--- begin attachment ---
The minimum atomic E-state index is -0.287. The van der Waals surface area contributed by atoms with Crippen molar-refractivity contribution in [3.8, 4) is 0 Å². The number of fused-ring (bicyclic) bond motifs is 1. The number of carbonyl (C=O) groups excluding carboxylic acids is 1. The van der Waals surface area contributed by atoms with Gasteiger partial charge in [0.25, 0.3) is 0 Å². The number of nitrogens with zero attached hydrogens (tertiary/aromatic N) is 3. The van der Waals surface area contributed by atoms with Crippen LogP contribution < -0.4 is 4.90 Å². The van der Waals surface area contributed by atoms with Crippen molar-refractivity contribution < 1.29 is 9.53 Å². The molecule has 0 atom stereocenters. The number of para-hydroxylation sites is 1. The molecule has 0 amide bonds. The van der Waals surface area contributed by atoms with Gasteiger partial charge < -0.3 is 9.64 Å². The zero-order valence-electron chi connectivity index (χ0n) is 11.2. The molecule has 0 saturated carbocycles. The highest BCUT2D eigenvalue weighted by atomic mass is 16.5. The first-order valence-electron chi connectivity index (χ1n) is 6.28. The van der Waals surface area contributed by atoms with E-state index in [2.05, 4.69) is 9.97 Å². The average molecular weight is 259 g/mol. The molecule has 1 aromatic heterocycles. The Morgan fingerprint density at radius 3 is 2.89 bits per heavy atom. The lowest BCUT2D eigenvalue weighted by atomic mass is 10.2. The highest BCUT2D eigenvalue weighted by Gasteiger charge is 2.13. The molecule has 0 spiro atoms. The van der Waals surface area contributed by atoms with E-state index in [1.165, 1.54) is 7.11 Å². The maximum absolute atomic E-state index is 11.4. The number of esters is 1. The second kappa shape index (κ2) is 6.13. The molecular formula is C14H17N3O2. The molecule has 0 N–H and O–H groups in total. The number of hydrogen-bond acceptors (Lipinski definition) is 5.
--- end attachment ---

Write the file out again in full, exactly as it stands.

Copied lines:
The minimum atomic E-state index is -0.287. The van der Waals surface area contributed by atoms with Crippen molar-refractivity contribution in [3.8, 4) is 0 Å². The number of fused-ring (bicyclic) bond motifs is 1. The number of carbonyl (C=O) groups excluding carboxylic acids is 1. The van der Waals surface area contributed by atoms with Gasteiger partial charge in [0.25, 0.3) is 0 Å². The number of nitrogens with zero attached hydrogens (tertiary/aromatic N) is 3. The van der Waals surface area contributed by atoms with Crippen LogP contribution < -0.4 is 4.90 Å². The van der Waals surface area contributed by atoms with Crippen molar-refractivity contribution < 1.29 is 9.53 Å². The molecule has 0 atom stereocenters. The number of para-hydroxylation sites is 1. The molecule has 0 amide bonds. The van der Waals surface area contributed by atoms with Gasteiger partial charge < -0.3 is 9.64 Å². The zero-order valence-electron chi connectivity index (χ0n) is 11.2. The molecule has 0 saturated carbocycles. The highest BCUT2D eigenvalue weighted by atomic mass is 16.5. The first-order valence-electron chi connectivity index (χ1n) is 6.28. The van der Waals surface area contributed by atoms with E-state index in [2.05, 4.69) is 9.97 Å². The average molecular weight is 259 g/mol. The molecule has 1 aromatic heterocycles. The Morgan fingerprint density at radius 3 is 2.89 bits per heavy atom. The lowest BCUT2D eigenvalue weighted by atomic mass is 10.2. The highest BCUT2D eigenvalue weighted by Gasteiger charge is 2.13. The molecule has 0 spiro atoms. The van der Waals surface area contributed by atoms with E-state index in [1.165, 1.54) is 7.11 Å². The maximum absolute atomic E-state index is 11.4. The number of esters is 1. The second kappa shape index (κ2) is 6.13. The molecular formula is C14H17N3O2. The molecule has 0 N–H and O–H groups in total. The number of hydrogen-bond acceptors (Lipinski definition) is 5.